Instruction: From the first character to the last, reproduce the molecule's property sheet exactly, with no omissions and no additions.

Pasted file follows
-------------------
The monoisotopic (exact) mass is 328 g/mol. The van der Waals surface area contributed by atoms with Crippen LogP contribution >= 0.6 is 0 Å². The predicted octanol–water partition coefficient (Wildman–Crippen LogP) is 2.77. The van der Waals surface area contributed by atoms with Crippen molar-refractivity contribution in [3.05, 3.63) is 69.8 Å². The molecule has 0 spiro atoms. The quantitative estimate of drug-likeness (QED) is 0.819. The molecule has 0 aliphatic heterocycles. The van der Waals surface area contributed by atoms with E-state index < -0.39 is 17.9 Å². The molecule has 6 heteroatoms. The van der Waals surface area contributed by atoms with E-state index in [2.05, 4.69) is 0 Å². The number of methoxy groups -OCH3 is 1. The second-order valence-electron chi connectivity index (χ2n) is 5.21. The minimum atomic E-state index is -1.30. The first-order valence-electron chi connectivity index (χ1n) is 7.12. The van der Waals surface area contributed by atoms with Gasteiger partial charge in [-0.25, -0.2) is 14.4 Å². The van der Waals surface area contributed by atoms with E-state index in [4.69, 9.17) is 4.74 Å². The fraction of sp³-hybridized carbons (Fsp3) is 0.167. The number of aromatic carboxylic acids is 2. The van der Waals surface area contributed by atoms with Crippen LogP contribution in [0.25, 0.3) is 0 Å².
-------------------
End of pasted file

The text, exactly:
The monoisotopic (exact) mass is 328 g/mol. The van der Waals surface area contributed by atoms with Crippen LogP contribution >= 0.6 is 0 Å². The predicted octanol–water partition coefficient (Wildman–Crippen LogP) is 2.77. The van der Waals surface area contributed by atoms with Crippen molar-refractivity contribution in [3.05, 3.63) is 69.8 Å². The molecule has 0 spiro atoms. The quantitative estimate of drug-likeness (QED) is 0.819. The molecule has 0 aliphatic heterocycles. The van der Waals surface area contributed by atoms with E-state index < -0.39 is 17.9 Å². The molecule has 6 heteroatoms. The van der Waals surface area contributed by atoms with E-state index in [2.05, 4.69) is 0 Å². The number of methoxy groups -OCH3 is 1. The second-order valence-electron chi connectivity index (χ2n) is 5.21. The minimum atomic E-state index is -1.30. The first-order valence-electron chi connectivity index (χ1n) is 7.12. The van der Waals surface area contributed by atoms with Gasteiger partial charge in [-0.25, -0.2) is 14.4 Å². The van der Waals surface area contributed by atoms with E-state index in [4.69, 9.17) is 4.74 Å². The fraction of sp³-hybridized carbons (Fsp3) is 0.167. The number of aromatic carboxylic acids is 2. The van der Waals surface area contributed by atoms with Crippen LogP contribution in [0.25, 0.3) is 0 Å².